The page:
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RHEUMATOLOGICAL ASPECTS OF COVID-19: Edited by Leonard H. Calabrese and Cassandra Calabrese

Role for antimalarials in the management of COVID-19

Schrezenmeier, Eva V.a,b; Burmester, Gerd R.c; Eckardt, Kai-Uwea; Dörner, Thomasc,d

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Current Opinion in Rheumatology: September 2020 - Volume 32 - Issue 5 - p 449-457
doi: 10.1097/BOR.0000000000000731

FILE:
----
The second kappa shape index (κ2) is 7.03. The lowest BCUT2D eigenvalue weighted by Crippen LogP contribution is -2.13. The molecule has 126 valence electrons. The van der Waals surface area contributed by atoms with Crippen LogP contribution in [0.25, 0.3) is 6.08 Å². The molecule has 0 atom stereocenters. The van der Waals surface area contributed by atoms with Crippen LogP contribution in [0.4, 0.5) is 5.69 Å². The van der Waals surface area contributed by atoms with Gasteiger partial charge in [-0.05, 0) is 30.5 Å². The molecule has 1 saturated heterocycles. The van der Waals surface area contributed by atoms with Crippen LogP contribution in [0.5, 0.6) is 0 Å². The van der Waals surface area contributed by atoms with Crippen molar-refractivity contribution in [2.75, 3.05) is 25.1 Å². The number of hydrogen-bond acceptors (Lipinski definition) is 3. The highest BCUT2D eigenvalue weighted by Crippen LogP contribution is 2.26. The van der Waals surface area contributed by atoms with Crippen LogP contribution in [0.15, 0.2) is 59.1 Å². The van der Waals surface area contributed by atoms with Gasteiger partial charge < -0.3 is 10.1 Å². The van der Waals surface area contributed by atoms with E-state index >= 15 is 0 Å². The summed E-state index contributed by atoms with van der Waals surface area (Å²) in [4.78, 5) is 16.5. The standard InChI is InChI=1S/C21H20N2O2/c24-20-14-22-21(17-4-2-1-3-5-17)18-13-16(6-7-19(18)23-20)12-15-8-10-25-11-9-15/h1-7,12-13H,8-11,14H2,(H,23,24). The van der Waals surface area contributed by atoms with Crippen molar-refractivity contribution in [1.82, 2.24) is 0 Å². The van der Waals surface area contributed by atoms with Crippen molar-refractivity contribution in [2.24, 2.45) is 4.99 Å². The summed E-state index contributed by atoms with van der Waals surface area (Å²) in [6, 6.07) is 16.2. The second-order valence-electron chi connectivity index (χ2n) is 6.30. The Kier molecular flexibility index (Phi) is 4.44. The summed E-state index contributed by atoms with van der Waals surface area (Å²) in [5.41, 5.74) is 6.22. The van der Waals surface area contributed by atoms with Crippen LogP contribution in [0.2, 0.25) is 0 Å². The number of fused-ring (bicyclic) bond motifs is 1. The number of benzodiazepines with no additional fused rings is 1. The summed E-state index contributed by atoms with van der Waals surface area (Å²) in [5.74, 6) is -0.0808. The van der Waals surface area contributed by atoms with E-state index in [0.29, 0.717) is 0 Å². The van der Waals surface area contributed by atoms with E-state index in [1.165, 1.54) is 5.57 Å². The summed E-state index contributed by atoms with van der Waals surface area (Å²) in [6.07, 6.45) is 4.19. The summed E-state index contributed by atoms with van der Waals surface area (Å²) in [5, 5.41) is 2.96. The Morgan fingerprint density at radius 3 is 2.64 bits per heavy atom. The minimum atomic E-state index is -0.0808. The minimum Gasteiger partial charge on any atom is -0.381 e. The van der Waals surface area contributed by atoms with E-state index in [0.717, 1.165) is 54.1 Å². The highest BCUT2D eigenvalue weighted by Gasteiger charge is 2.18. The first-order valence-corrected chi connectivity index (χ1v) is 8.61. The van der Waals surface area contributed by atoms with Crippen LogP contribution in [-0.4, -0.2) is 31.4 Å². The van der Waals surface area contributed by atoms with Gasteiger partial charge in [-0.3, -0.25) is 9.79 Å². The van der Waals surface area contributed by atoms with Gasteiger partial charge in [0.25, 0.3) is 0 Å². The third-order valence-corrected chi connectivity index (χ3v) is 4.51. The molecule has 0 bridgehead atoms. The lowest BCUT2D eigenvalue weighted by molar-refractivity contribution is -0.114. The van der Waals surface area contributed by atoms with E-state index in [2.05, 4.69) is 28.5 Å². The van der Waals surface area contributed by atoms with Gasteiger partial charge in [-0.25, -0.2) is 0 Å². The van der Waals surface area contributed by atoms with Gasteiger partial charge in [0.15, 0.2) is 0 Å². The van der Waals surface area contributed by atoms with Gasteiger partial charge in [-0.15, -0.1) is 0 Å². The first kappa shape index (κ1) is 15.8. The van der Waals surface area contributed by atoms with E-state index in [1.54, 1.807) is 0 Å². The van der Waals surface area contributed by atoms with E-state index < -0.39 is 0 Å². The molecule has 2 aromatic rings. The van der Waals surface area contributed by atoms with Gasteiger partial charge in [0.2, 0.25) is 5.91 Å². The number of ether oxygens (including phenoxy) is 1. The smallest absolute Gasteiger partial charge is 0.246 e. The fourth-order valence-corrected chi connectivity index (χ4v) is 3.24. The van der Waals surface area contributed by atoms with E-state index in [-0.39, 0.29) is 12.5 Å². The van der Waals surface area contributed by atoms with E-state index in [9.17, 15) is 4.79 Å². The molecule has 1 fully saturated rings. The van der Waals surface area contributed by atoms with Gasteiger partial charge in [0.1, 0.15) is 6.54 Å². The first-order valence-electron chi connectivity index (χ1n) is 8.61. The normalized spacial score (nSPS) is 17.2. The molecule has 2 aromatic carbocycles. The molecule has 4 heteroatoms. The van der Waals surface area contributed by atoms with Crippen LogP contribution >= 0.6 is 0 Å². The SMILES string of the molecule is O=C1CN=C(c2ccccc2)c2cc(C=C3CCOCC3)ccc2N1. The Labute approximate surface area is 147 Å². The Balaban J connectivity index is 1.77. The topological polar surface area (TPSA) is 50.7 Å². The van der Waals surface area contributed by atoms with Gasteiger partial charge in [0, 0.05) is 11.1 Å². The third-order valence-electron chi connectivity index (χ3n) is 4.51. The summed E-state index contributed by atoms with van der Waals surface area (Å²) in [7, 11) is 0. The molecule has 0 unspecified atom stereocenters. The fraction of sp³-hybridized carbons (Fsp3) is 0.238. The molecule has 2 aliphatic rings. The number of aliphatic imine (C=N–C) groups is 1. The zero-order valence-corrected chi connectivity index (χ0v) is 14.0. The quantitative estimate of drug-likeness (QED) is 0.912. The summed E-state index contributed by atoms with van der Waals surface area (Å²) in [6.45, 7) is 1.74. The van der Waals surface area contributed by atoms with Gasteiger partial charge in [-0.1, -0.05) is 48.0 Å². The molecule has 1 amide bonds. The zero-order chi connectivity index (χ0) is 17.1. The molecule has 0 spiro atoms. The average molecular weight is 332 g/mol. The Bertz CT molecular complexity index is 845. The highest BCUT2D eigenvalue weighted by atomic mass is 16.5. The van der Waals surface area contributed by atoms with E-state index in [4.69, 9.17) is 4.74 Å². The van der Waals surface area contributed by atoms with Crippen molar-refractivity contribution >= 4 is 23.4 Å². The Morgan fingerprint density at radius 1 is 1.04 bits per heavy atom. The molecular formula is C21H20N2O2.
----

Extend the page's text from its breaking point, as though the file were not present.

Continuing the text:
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Clinical use of antimalarials recently regained large public attention related to a chain of events after an observational trial of COVID-19 patients in France [1] and a trial in China, which suggested antiviral activity by hydroxychloroquine (HCQ) on the basis of limited information [2]. Subsequently, governmental agencies, politicians and certain medical societies rushed to recommend antimalarial, especially HCQ in the treatment of COVID-19 [3]. Antimalarials are one of the oldest conventional synthetic disease-modifying antirheumatic drugs, which were introduced for rheumatic diseases 70 years ago. It appears remarkable that despite a highly regulated world of drug approvals, antimalarial may again undergo possible repurposing in the area of infectious diseases based on empiric approaches. However, there are many open questions. While we are aware of the value of antimalarial for comorbidities, including reduced rates of infections [4], why was their presumed unique antiviral potency overlooked so far? What are the mechanisms of such presumed antiviral action? What is the appropriate antiviral dose and related safety? In the absence of a comprehensive clinical development program, it is particularly challenging the explain the mechanism(s) of antiviral functions of antimalarial. In any case, although there is an obvious strong medical need for COVID-19 therapies, the clinical value of antimalarial in this context deserves rigorous scientific evaluation before the medical community can celebrate a renaissance in a hitherto unchartered territory to combat corona virus infection. This review will summarize current insights and challenges.